NEW YORK -- The long-anticipated auction of Jacqueline Kennedy Onassis' possessions last night featured fierce battles among telephone buyers who were clearly willing to ignore the estimated prices.
A rocking chair that President John F. Kennedy used to ease his back pain fetched $442,500, nearly 90 times the price it was expected to command in an auction of Mrs. Onassis' estate.
The oak chair, which Sotheby's auction house had expected to go for $3,000-$5,000, was sold to a telephone bidder.
The bidding on a stool that Sotheby's had estimated would go for $100 to $150 began at $5,000. Never mind that its satin cover is faded, stained and torn: this was a stool that Caroline Kennedy once stepped on. After a three-way duel between two bidders in Sotheby's sales room and another on the phone, it went for $29,000, not including commission.
An Empire-style desk that originally belonged to Mrs. Onassis' father, and that she took to the White House when she moved there, went to a telephone bidder for $60,000, 30 times its estimated price.
A 19th-century card table went for $95,000, more than twice its estimated price, to a bidder in Los Angeles.
The money from the sale will go to Mrs. Onassis' children, Caroline Kennedy Schlossberg and John F. Kennedy Jr. The money from the sale of the catalog will go to the John F. Kennedy Library Foundation in Boston.
The four-day, three-night event began with a potpourri of items from the Kennedys' White House years and a smattering of antiques that Mrs. Onassis collected over the years.
But clearly the irresistible lure for would-be buyers, the dozens who squeezed into Sotheby's windowless sales room last night, and the thousands who filed written bids in advance, was the chance to own tangible, touchable keepsakes that will not fade like memories of the Camelot era.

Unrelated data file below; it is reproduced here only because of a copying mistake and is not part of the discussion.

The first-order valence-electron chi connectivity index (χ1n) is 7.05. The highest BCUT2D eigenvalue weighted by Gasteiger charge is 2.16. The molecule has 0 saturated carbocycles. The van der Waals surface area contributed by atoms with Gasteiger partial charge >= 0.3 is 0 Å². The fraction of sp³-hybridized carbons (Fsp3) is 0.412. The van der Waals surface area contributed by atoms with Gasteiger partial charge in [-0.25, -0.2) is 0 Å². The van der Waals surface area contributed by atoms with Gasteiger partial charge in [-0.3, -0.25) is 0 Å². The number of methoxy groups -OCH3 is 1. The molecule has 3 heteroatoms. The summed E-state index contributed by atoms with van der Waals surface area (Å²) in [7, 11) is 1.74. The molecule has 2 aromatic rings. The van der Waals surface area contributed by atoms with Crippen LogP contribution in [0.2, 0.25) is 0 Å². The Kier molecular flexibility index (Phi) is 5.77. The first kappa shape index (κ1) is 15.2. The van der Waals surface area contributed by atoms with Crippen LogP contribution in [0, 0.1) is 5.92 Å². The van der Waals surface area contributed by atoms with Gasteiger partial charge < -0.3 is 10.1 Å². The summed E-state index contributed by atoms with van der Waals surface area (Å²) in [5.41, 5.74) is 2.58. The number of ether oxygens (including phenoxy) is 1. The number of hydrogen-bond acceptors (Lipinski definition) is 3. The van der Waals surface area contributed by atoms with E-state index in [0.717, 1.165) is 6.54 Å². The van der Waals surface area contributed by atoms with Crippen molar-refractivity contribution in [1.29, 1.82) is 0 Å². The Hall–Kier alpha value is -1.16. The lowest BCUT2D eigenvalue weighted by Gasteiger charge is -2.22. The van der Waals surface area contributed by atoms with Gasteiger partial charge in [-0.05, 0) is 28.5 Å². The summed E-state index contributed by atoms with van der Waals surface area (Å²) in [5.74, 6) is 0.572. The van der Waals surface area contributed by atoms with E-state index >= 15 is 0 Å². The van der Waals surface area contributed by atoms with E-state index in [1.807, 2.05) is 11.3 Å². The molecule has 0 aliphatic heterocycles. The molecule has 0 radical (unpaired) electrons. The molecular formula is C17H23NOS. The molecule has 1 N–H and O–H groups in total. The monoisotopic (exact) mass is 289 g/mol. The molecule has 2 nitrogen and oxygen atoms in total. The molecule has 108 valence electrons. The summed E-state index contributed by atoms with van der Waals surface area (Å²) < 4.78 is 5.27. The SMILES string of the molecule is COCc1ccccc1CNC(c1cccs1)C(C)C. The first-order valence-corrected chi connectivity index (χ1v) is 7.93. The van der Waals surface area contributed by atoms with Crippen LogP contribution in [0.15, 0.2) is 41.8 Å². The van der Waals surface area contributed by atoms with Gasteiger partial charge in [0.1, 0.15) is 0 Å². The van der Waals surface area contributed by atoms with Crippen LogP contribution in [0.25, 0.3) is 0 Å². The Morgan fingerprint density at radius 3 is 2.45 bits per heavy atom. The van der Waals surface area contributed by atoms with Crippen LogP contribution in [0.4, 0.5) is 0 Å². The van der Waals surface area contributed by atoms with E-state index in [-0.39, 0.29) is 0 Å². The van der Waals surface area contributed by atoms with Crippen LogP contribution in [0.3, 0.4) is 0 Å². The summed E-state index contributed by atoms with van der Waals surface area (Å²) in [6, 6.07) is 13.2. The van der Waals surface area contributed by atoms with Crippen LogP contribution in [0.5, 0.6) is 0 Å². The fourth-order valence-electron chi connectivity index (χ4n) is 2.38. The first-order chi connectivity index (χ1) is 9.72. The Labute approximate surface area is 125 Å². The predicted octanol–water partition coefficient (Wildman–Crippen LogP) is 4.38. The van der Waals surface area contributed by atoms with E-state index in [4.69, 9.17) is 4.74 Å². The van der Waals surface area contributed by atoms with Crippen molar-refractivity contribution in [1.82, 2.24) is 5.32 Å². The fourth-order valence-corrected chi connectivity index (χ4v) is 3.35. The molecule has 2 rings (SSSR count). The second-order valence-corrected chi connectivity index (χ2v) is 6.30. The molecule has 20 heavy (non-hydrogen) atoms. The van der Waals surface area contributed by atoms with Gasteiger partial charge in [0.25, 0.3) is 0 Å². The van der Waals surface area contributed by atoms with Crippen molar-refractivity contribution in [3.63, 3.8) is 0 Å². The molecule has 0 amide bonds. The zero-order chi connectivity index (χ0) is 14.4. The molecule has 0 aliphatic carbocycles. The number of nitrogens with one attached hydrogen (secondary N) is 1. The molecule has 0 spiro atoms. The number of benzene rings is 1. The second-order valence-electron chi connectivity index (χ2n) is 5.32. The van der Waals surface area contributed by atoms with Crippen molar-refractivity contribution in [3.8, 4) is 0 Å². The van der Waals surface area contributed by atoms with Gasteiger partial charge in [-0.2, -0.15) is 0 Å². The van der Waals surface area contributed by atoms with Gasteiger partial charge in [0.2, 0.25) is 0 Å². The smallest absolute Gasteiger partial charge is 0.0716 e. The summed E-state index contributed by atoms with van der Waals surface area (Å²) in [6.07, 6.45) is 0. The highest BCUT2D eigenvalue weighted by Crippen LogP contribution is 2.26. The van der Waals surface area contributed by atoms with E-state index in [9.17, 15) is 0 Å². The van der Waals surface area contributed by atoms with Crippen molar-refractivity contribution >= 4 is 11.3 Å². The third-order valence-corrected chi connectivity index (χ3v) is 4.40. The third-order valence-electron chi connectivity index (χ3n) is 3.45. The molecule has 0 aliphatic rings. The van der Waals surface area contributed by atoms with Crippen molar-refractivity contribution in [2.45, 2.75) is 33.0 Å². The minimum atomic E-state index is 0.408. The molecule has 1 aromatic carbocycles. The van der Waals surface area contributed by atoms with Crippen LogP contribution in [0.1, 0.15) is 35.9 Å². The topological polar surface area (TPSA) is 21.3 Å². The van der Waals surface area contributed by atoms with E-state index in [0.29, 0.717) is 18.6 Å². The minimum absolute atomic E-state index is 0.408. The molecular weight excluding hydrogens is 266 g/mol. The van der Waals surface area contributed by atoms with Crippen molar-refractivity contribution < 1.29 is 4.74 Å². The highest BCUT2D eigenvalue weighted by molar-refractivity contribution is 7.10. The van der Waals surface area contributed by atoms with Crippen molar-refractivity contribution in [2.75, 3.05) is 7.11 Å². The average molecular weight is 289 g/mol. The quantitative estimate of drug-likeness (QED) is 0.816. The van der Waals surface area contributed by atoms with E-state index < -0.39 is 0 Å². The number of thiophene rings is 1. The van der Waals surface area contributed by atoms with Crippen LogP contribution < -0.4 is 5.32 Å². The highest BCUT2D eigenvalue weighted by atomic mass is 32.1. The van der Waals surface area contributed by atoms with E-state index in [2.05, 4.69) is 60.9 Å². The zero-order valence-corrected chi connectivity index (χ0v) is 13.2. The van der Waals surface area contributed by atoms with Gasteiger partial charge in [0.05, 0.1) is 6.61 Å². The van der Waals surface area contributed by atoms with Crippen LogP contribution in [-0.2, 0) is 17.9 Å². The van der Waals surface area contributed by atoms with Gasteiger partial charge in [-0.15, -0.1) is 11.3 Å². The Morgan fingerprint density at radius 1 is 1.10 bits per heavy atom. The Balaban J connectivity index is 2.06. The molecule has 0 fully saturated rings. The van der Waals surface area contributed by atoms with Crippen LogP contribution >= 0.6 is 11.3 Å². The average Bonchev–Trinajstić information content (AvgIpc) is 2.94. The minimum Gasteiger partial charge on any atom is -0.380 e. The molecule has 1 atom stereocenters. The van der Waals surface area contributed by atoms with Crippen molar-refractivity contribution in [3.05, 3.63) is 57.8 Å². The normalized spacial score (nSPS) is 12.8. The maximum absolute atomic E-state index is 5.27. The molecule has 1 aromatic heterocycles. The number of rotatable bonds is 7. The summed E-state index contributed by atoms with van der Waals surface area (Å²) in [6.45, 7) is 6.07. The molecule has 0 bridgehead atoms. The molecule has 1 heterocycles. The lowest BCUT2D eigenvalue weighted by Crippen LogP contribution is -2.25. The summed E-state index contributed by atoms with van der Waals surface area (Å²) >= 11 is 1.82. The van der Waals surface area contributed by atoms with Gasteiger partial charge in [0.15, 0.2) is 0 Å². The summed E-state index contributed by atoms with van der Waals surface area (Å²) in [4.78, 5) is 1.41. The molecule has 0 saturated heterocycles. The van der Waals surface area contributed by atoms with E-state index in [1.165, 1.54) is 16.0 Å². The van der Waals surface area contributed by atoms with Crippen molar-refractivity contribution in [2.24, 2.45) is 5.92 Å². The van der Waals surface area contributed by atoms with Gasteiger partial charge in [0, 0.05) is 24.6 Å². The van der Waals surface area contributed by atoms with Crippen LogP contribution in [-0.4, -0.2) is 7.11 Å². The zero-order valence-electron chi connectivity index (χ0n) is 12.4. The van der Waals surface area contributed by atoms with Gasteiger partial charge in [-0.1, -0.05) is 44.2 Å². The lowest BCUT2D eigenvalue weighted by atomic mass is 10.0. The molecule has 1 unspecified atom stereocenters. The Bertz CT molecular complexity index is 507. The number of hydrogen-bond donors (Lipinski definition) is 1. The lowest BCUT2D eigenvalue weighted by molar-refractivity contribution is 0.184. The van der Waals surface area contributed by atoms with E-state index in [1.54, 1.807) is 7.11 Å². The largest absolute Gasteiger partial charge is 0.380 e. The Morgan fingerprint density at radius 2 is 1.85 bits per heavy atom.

Or, eventually, like the color photographs in Sotheby's 584-page catalog, which showed everything from Caroline Kennedy's rocking horse to a silver-cased tape measure from Tiffany. It was engraved with the initials Mrs. Onassis' had before her marriage to Aristotle Onassis (JBK, for Jacqueline Bouvier Kennedy).
The tape measure sold for $42,000, not including commission; Sotheby's had estimated that it would go for $500 to $700.
The rocking horse went for $75,000.
"There's only one of these," the auctioneer, Diana D. Brooks, said when one bidder hesitated.
The crowd, dressed in everything from hot pink mini-dresses to basic New York black with pearls, had to navigate limousine gridlock outside Sotheby's building on York Avenue.
Once inside, some had doubts about whether they would end up owning what they had their eyes on.
Comedian Joan Rivers said she was planning to bid on a painting that "theoretically is going to sell for $8,000 to $12,000" and two Greek horse statues.
"I'm probably not going to get them," she said. "I think some lady from Oshkosh with a lot of money will be the winner."
Security was almost as tight as for a presidential appearance, what with additional metal detectors that were set up after a bomb scare last Friday.
But not all the bidders were inside Sotheby's.
The auction house set up more than 90 telephone lines, more than twice as many as were plugged in for an Impressionist exhibition a couple of years ago.
And the catalog, by the prim standards of the auction world, was a good deal more user-friendly than most.
It had an order form in the back that would-be buyers could fill out and return in advance.
Send them back they did. Sotheby's had more than 70,000 bids in hand when the opening gavel sounded. That was three and a half times as many as Sotheby's previous record, for a 15-day auction of German art in 1995.
The catalog, too, set records. Sotheby's had more than 100,000 copies printed, far more than the 40,000 it distributed for its last high seller, the six-volume set it prepared for the sale of Andy Warhol's memorabilia in 1987.
The warren of little rooms had showcased the 4,000 items in the sale for four days as crowds filed by, oohing and ahhing along the way.
One section contained items from Mrs. Onassis' Fifth Avenue apartment. Another was filled with pieces from her homes in Martha's Vineyard, Mass., and Bernardsville, N.J.
By midafternoon yesterday, crews in sweatshirts and executives in expensive suits were working shoulder to shoulder, packing away the Onassis items and knocking down walls that had defined the model rooms.
William Ruprecht, a managing director of Sotheby's, moved the stanchions holding dark velvet ropes that had kept the crowds from being able to touch two striped chairs that once belonged to Thomas Jefferson.
Pub Date: 4/24/96